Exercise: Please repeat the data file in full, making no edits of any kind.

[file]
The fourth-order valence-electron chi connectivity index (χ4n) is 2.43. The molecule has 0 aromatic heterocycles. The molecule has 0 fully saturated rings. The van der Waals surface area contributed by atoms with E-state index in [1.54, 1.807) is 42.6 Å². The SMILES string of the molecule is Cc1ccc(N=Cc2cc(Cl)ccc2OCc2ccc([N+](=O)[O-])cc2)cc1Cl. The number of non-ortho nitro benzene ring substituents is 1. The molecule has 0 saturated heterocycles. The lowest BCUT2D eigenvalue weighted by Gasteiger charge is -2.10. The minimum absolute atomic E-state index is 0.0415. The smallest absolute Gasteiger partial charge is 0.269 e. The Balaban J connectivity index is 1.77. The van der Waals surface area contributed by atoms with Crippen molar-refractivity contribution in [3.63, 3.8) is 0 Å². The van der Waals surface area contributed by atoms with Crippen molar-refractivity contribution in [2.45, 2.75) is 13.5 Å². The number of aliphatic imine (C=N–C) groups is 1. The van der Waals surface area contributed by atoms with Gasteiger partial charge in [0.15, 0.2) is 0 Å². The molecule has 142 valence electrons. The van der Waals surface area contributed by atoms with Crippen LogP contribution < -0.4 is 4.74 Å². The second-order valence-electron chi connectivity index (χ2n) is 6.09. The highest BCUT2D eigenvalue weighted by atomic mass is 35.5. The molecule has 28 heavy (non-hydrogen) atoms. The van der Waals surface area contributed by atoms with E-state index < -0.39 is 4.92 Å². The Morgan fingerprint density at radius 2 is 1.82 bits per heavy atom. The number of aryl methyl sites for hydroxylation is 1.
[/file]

The fourth-order valence-electron chi connectivity index (χ4n) is 2.43. The molecule has 0 aromatic heterocycles. The molecule has 0 fully saturated rings. The van der Waals surface area contributed by atoms with E-state index in [1.54, 1.807) is 42.6 Å². The SMILES string of the molecule is Cc1ccc(N=Cc2cc(Cl)ccc2OCc2ccc([N+](=O)[O-])cc2)cc1Cl. The number of non-ortho nitro benzene ring substituents is 1. The molecule has 0 saturated heterocycles. The lowest BCUT2D eigenvalue weighted by Gasteiger charge is -2.10. The minimum absolute atomic E-state index is 0.0415. The smallest absolute Gasteiger partial charge is 0.269 e. The Balaban J connectivity index is 1.77. The van der Waals surface area contributed by atoms with Crippen molar-refractivity contribution in [3.63, 3.8) is 0 Å². The van der Waals surface area contributed by atoms with Crippen molar-refractivity contribution in [2.45, 2.75) is 13.5 Å². The number of aliphatic imine (C=N–C) groups is 1. The van der Waals surface area contributed by atoms with Gasteiger partial charge in [0.15, 0.2) is 0 Å². The molecule has 142 valence electrons. The van der Waals surface area contributed by atoms with Crippen LogP contribution < -0.4 is 4.74 Å². The second-order valence-electron chi connectivity index (χ2n) is 6.09. The highest BCUT2D eigenvalue weighted by atomic mass is 35.5. The molecule has 28 heavy (non-hydrogen) atoms. The van der Waals surface area contributed by atoms with E-state index < -0.39 is 4.92 Å². The Morgan fingerprint density at radius 2 is 1.82 bits per heavy atom. The number of aryl methyl sites for hydroxylation is 1.